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As they neared the building to an abrupt end, and the rethe queen herself passed by, mainder of Wenamon's advensurrounded by a brave com- tures are for ever lost amidst pany of nobles and soldiers. the dust of El Hibeh. One Wenamon burst away from may suppose that Hetebe took his captors, and bowed him- the Egyptian under her proself before the royal lady, tection, and that ultimately crying as he did so, “Surely he arrived

in there is somebody amongst Egypt, whither Zakar - Baal this company who understands had perhaps already sent the Egyptian." One of the nobles, timber. Returning to his to Wenamon's joy, replied, native town, it

that “Yes, I understand it." Wenamon wrote his report,

“Say to my mistress,” cried which, for some the tattered envoy, " that I other, was

never despatched have heard even in far - off to the High Priest. Perhaps Thebes, the abode of Amon, the envoy was himself sent that in every city injustice for, and thus his report was is done, but that justice ob- rendered useless. tains in the land of Cyprus. There can be no question Yet see, injustice is done that he was a writer of great here also this day."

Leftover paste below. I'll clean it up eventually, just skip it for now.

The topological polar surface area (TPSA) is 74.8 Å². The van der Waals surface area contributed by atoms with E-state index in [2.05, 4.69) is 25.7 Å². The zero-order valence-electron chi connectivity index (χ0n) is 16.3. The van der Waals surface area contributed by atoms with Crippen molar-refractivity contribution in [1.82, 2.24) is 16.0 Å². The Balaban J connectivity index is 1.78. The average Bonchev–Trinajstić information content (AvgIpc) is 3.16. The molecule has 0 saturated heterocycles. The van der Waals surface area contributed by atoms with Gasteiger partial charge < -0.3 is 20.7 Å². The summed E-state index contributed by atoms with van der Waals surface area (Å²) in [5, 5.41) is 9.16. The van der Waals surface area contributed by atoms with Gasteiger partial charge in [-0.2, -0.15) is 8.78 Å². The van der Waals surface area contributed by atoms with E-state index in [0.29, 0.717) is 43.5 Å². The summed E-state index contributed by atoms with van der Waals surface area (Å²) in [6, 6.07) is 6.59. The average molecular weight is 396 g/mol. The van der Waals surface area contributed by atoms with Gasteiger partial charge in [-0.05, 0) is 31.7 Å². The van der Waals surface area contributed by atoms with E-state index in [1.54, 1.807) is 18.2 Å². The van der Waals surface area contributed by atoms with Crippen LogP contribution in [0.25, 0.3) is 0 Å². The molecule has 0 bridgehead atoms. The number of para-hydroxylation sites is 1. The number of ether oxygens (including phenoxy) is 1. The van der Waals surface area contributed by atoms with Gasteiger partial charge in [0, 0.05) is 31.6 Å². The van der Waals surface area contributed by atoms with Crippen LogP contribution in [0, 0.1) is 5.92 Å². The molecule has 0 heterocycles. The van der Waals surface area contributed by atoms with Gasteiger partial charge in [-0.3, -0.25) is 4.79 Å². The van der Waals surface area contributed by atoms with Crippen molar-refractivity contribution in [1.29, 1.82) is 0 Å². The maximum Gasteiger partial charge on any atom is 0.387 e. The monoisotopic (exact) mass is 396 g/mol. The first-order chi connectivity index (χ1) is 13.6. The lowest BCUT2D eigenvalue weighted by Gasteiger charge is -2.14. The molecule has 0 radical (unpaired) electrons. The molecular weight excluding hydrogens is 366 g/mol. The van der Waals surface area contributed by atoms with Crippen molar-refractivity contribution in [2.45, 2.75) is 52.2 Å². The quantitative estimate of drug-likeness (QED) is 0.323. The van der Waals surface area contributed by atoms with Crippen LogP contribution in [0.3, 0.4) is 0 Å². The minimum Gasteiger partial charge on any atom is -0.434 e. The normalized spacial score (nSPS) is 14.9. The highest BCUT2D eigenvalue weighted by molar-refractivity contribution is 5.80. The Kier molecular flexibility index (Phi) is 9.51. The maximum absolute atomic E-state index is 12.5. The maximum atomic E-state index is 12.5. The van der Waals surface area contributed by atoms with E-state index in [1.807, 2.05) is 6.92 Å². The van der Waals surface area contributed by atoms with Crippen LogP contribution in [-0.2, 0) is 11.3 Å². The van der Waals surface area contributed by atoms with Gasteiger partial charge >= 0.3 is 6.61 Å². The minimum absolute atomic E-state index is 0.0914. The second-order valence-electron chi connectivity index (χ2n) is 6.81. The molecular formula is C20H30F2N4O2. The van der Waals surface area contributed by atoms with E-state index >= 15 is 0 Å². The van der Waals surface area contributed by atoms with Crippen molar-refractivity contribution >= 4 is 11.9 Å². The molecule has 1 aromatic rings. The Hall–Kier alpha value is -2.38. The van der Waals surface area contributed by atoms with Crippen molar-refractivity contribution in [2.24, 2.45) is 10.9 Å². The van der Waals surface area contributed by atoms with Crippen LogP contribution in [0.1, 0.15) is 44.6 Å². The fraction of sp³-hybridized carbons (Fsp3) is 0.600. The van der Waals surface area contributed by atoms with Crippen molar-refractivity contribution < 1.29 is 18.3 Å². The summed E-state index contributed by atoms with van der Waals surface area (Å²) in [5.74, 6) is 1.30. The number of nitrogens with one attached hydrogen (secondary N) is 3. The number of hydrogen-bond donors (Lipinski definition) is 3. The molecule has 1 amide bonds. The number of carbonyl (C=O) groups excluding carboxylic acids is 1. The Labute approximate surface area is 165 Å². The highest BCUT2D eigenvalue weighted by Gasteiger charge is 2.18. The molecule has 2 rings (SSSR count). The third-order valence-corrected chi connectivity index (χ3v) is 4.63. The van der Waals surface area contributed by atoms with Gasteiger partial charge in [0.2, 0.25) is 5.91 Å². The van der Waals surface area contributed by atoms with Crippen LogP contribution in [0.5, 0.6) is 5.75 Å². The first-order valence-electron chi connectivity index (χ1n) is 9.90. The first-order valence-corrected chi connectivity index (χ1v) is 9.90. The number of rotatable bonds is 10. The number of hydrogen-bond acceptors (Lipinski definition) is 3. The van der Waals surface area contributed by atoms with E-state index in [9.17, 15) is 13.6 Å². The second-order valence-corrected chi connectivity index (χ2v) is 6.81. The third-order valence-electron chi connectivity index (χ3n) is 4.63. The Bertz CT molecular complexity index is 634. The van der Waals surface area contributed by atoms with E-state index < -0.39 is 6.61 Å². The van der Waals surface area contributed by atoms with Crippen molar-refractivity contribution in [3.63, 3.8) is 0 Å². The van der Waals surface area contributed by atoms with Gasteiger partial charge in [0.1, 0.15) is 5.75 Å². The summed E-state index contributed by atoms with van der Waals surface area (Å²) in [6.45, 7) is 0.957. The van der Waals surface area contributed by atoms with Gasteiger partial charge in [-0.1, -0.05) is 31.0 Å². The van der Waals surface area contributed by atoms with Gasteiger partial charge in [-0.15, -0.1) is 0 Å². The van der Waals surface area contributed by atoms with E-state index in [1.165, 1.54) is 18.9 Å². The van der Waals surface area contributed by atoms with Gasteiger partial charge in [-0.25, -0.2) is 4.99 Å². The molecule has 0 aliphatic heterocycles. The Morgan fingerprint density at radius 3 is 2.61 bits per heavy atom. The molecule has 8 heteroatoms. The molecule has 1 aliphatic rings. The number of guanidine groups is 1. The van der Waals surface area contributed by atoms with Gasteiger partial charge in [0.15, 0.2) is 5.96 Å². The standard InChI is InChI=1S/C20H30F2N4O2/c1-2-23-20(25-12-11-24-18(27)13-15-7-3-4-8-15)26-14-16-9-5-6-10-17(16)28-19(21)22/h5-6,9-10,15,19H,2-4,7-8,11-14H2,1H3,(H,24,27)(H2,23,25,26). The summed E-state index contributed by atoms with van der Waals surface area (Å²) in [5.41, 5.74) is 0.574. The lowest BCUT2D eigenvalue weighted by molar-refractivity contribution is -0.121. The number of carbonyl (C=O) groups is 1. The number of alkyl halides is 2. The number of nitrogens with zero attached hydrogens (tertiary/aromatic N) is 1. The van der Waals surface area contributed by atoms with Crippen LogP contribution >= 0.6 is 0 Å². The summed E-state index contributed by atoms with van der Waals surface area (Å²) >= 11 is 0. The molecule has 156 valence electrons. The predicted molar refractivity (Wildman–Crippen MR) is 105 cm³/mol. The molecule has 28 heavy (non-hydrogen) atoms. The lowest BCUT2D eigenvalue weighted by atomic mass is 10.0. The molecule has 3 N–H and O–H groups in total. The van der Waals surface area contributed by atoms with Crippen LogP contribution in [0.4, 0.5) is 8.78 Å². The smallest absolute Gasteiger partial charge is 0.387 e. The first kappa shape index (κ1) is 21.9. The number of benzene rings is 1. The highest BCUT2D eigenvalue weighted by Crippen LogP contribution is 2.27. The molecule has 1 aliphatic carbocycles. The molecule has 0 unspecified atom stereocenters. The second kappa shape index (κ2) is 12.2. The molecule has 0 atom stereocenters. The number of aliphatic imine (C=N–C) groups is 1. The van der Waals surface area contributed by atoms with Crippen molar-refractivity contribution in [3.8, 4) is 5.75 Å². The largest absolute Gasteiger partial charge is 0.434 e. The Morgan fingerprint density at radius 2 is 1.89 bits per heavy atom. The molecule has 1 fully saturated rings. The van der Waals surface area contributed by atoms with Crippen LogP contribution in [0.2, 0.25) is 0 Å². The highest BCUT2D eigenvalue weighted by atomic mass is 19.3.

power, and this tale of his This was repeated to the adventures must be regarded queen, who replied, “Indeed!

one of the jewels of the -what is this that you ancient Egyptian language.

The brief description of the Through the interpreter Prince of Byblos, seated with Wenamon then addressed him his back to the window, while self to Hetebe. “If the sea the waves beat against the raged,” he said, "and the wall below, brings vividly wind drove me to the land before one that far-off scene, where I now am, will you let and reveals a lightness of these people take advantage touch most unusual in writers of it to murder me, I who of that time. There is surely,

an envoy of Amon ? I too, an appreciation of a deli